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Practicing Self-Care: What Are Your D-Needs and B-Needs?

If someone lacks food and water, we know the body will suffer. But what about when they lack a sense of belonging and connectedness? Or maybe they have a strong support network, but they lack a sense of self-esteem? It is common to consider these types of needs to be inconsequential, either out of our control or not deserving of our attention. After all, we can keep moving through our day to day responsibilities even without connectedness or self-respect, right?

Not really. We know now that lacking in these areas creates real deficiencies in our overall wellness and that our quality of life is just as important to our health as diet and exercise.

Self-care has become a popular topic and rightly so, as we begin to understand more about the longevity of our bodies and minds as it directly correlates to our intentional choices for health and wellness. But this concept is not new. American Psychologist Abraham Maslow was considered a pioneer in the 1950s for understanding that the needs of people went beyond basic physiology, though he pointed out these fundamental pieces were the foundation for achieving any other level of being beyond mere survival. 

Most people are familiar with Maslow’s Hierarchy of Needs, which outlines the building blocks for achieving Self-Actualization, or “full humanness” as Maslow referred to it. It makes sense that before anyone can truly feel a high level of self-esteem, they must first feel a sense of love and belonging with others, but to feel love and belonging, they must experience safety, and before that, they must not be starving or physically malnourished. And our movement through this progression of satisfying our needs is not concrete. It is fluid as circumstances in our lives ebb and flow and we must move up and down the ladder toward self-actualization. 

This can sometimes be an uncomfortable way to think of our journey through life. Once we work through something, we like to leave it behind. Once we attain a goal, we like to keep the accomplishment. But circumstances in life are not guaranteed and there are many things out of our control. It is helpful to maintain flexibility with respect to our growth and give ourselves space to go backward, and forward, as needed. Going backward does not necessarily mean progress is lost, only that there is something we must go back for, to address, to satisfy, and then we can move forward again. 

Maslow broke down our types of needs into two categories:

D-Needs (D for Deficit) are needs we are motivated to fulfill because without them, we feel some sort of longing. Any need below self-actualization on the hierarchy is considered a D-Need. Without food we are hungry, without shelter we feel unsafe, without love and belonging, we lack intimacy and friendship, without autonomy we lack self-confidence. Our need for safety, love and belonging, and self-esteem, affects us in the same way as the need for physical sustenance like food, water, and sleep.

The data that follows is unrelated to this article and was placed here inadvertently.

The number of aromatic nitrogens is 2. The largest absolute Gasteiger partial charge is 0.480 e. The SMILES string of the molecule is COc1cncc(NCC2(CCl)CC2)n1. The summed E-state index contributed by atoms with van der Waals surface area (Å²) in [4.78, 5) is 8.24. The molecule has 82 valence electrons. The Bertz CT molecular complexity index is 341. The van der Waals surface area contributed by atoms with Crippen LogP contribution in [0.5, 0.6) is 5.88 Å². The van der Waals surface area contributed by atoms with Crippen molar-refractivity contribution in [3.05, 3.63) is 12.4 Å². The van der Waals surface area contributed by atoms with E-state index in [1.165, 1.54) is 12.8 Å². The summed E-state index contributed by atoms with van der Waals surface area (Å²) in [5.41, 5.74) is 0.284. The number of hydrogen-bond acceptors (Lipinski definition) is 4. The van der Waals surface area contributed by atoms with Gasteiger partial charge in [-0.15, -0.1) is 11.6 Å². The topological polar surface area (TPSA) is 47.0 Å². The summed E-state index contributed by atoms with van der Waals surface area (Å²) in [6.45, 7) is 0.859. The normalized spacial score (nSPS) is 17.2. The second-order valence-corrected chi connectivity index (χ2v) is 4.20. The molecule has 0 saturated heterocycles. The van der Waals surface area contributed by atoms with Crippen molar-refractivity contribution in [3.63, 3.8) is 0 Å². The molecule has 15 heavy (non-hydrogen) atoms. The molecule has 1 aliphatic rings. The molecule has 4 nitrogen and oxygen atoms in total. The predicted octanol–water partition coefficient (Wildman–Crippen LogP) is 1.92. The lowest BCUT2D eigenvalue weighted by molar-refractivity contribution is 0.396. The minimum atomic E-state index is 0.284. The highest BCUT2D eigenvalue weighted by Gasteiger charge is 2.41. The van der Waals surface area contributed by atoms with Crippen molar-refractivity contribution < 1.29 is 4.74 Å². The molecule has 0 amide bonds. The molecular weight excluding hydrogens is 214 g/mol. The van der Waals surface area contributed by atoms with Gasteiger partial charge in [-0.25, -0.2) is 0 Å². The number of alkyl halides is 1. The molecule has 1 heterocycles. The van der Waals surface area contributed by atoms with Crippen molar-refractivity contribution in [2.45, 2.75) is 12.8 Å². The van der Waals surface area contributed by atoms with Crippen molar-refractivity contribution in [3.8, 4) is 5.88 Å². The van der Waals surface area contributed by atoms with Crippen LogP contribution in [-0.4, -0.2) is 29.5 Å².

B-Needs (B for Being) are the high-level needs that we are motivated to fulfill once all of our basic needs are met. They are the peak experiences that give us meaning and purpose. It is what we are able to do with our strengths, how we are able to contribute to others, once our needs have been sufficiently met and we feel more “whole.”

Being able to differentiate our lives between simply “surviving” and “thriving” is what enables us to pursue meaningful moments like leadership in a career, profound interpersonal relationships, or making a helpful impact within our community. It’s difficult to do those things if your basic needs are not met first. But once you are able to glimpse what this type of growth feels like, you become more inclined to organize your life around achieving more of these experiences. 

But it isn’t something that just happens. We must first identify what needs must be satisfied before we can experience this type of affirming growth. What areas are we lacking nutrition for the mind or the soul, in addition to the body? 

Self-care, then, is more than just being kind to yourself. It is more than a spa day or a down day from work. It is an ongoing process of identifying what our needs are, recognizing those needs as credible areas that deserve our attention, and working to fulfill them so that we may experience true fullness in our lives.  

Practicing Self-Care: What Are Your D-Needs and B-Needs?


Bonnie McClure

Bonnie McClure is a freelance writer based in rural, northwest Georgia. She lives here with her husband, two young sons, and cattle dog, Kudzu. An avid runner and yogi, she is devoted to improvement across all dimensions of wellness. With a background in psychology and small business management, she believes everyone is capable of life-changing growth and aspires to help others achieve their personal and professional goals. She is a member of the Georgia Writer’s Association and writes motivational posts and provides free, small business resources on her blog for her freelance writing business, WriterType.


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APA Reference
McClure, B. (2019). Practicing Self-Care: What Are Your D-Needs and B-Needs?. Psych Central. Retrieved on December 7, 2019, from https://psychcentral.com/blog/practicing-self-care-what-are-your-d-needs-and-b-needs/
Scientifically Reviewed
Last updated: 26 Jul 2019 (Originally: 27 Jul 2019)
Last reviewed: By a member of our scientific advisory board on 26 Jul 2019
Published on Psych Central.com. All rights reserved.